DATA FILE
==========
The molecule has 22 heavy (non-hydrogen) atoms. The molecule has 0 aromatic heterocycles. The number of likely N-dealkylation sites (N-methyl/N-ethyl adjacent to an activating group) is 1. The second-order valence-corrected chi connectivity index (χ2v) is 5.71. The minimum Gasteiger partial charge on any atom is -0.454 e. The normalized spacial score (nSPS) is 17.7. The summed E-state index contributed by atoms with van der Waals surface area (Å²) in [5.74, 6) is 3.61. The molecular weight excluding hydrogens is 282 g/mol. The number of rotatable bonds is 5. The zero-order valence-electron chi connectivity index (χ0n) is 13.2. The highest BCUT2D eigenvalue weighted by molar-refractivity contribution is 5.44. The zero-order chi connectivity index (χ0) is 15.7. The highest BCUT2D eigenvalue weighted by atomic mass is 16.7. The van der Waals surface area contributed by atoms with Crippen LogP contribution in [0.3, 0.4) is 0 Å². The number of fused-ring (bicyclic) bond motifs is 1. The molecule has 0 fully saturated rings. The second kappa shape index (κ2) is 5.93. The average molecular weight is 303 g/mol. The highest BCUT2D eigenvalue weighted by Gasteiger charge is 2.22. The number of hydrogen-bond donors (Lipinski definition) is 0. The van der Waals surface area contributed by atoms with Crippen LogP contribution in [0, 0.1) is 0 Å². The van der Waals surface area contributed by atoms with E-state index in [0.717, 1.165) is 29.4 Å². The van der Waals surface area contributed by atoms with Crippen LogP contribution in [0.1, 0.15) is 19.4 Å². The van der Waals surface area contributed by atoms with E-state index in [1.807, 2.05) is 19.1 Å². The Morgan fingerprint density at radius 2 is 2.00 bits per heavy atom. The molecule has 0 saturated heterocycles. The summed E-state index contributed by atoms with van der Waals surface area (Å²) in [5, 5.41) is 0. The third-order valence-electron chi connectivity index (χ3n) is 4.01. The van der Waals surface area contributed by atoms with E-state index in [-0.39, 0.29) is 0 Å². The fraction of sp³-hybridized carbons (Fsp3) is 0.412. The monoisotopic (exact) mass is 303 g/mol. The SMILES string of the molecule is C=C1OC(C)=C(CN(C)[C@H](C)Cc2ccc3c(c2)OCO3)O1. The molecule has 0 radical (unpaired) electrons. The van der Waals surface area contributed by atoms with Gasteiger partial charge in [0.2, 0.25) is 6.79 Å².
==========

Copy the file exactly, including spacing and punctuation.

The molecule has 22 heavy (non-hydrogen) atoms. The molecule has 0 aromatic heterocycles. The number of likely N-dealkylation sites (N-methyl/N-ethyl adjacent to an activating group) is 1. The second-order valence-corrected chi connectivity index (χ2v) is 5.71. The minimum Gasteiger partial charge on any atom is -0.454 e. The normalized spacial score (nSPS) is 17.7. The summed E-state index contributed by atoms with van der Waals surface area (Å²) in [5.74, 6) is 3.61. The molecular weight excluding hydrogens is 282 g/mol. The number of rotatable bonds is 5. The zero-order valence-electron chi connectivity index (χ0n) is 13.2. The highest BCUT2D eigenvalue weighted by molar-refractivity contribution is 5.44. The zero-order chi connectivity index (χ0) is 15.7. The highest BCUT2D eigenvalue weighted by atomic mass is 16.7. The van der Waals surface area contributed by atoms with Crippen LogP contribution in [0.3, 0.4) is 0 Å². The number of fused-ring (bicyclic) bond motifs is 1. The molecule has 0 fully saturated rings. The second kappa shape index (κ2) is 5.93. The average molecular weight is 303 g/mol. The highest BCUT2D eigenvalue weighted by Gasteiger charge is 2.22. The number of hydrogen-bond donors (Lipinski definition) is 0. The van der Waals surface area contributed by atoms with Crippen LogP contribution in [0, 0.1) is 0 Å². The van der Waals surface area contributed by atoms with E-state index in [0.717, 1.165) is 29.4 Å². The van der Waals surface area contributed by atoms with Crippen LogP contribution in [0.1, 0.15) is 19.4 Å². The van der Waals surface area contributed by atoms with E-state index in [1.807, 2.05) is 19.1 Å². The Morgan fingerprint density at radius 2 is 2.00 bits per heavy atom. The molecule has 0 saturated heterocycles. The summed E-state index contributed by atoms with van der Waals surface area (Å²) in [5, 5.41) is 0. The third-order valence-electron chi connectivity index (χ3n) is 4.01. The van der Waals surface area contributed by atoms with E-state index in [-0.39, 0.29) is 0 Å². The fraction of sp³-hybridized carbons (Fsp3) is 0.412. The monoisotopic (exact) mass is 303 g/mol. The SMILES string of the molecule is C=C1OC(C)=C(CN(C)[C@H](C)Cc2ccc3c(c2)OCO3)O1. The molecule has 0 radical (unpaired) electrons. The van der Waals surface area contributed by atoms with Gasteiger partial charge in [0.2, 0.25) is 6.79 Å².